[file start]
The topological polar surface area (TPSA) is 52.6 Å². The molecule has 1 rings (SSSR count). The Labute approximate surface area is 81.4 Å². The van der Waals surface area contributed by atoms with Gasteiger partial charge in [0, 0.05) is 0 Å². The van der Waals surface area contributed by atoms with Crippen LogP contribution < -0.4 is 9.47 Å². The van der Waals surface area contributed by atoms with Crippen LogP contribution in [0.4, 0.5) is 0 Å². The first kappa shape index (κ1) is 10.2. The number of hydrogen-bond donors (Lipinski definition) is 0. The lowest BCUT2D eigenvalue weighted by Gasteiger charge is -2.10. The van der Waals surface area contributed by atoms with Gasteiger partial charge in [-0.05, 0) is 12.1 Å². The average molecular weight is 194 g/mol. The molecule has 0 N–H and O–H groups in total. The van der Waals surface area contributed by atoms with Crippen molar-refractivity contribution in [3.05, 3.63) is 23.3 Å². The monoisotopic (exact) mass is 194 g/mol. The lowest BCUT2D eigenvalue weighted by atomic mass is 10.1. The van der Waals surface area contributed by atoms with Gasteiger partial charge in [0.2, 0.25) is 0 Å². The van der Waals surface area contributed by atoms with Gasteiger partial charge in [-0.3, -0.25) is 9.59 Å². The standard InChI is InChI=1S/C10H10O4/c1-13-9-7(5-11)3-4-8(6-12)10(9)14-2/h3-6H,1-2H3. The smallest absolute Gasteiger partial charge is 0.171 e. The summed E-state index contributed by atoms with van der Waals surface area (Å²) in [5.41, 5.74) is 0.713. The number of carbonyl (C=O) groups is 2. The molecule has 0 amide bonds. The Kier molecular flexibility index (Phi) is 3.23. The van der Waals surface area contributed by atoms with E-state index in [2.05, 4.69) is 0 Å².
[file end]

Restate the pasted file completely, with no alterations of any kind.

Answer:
The topological polar surface area (TPSA) is 52.6 Å². The molecule has 1 rings (SSSR count). The Labute approximate surface area is 81.4 Å². The van der Waals surface area contributed by atoms with Gasteiger partial charge in [0, 0.05) is 0 Å². The van der Waals surface area contributed by atoms with Crippen LogP contribution < -0.4 is 9.47 Å². The van der Waals surface area contributed by atoms with Crippen LogP contribution in [0.4, 0.5) is 0 Å². The first kappa shape index (κ1) is 10.2. The number of hydrogen-bond donors (Lipinski definition) is 0. The lowest BCUT2D eigenvalue weighted by Gasteiger charge is -2.10. The van der Waals surface area contributed by atoms with Gasteiger partial charge in [-0.05, 0) is 12.1 Å². The average molecular weight is 194 g/mol. The molecule has 0 N–H and O–H groups in total. The van der Waals surface area contributed by atoms with Crippen molar-refractivity contribution in [3.05, 3.63) is 23.3 Å². The monoisotopic (exact) mass is 194 g/mol. The lowest BCUT2D eigenvalue weighted by atomic mass is 10.1. The van der Waals surface area contributed by atoms with Gasteiger partial charge in [0.2, 0.25) is 0 Å². The van der Waals surface area contributed by atoms with Gasteiger partial charge in [-0.3, -0.25) is 9.59 Å². The standard InChI is InChI=1S/C10H10O4/c1-13-9-7(5-11)3-4-8(6-12)10(9)14-2/h3-6H,1-2H3. The smallest absolute Gasteiger partial charge is 0.171 e. The summed E-state index contributed by atoms with van der Waals surface area (Å²) in [5.41, 5.74) is 0.713. The number of carbonyl (C=O) groups is 2. The molecule has 0 amide bonds. The Kier molecular flexibility index (Phi) is 3.23. The van der Waals surface area contributed by atoms with E-state index in [2.05, 4.69) is 0 Å².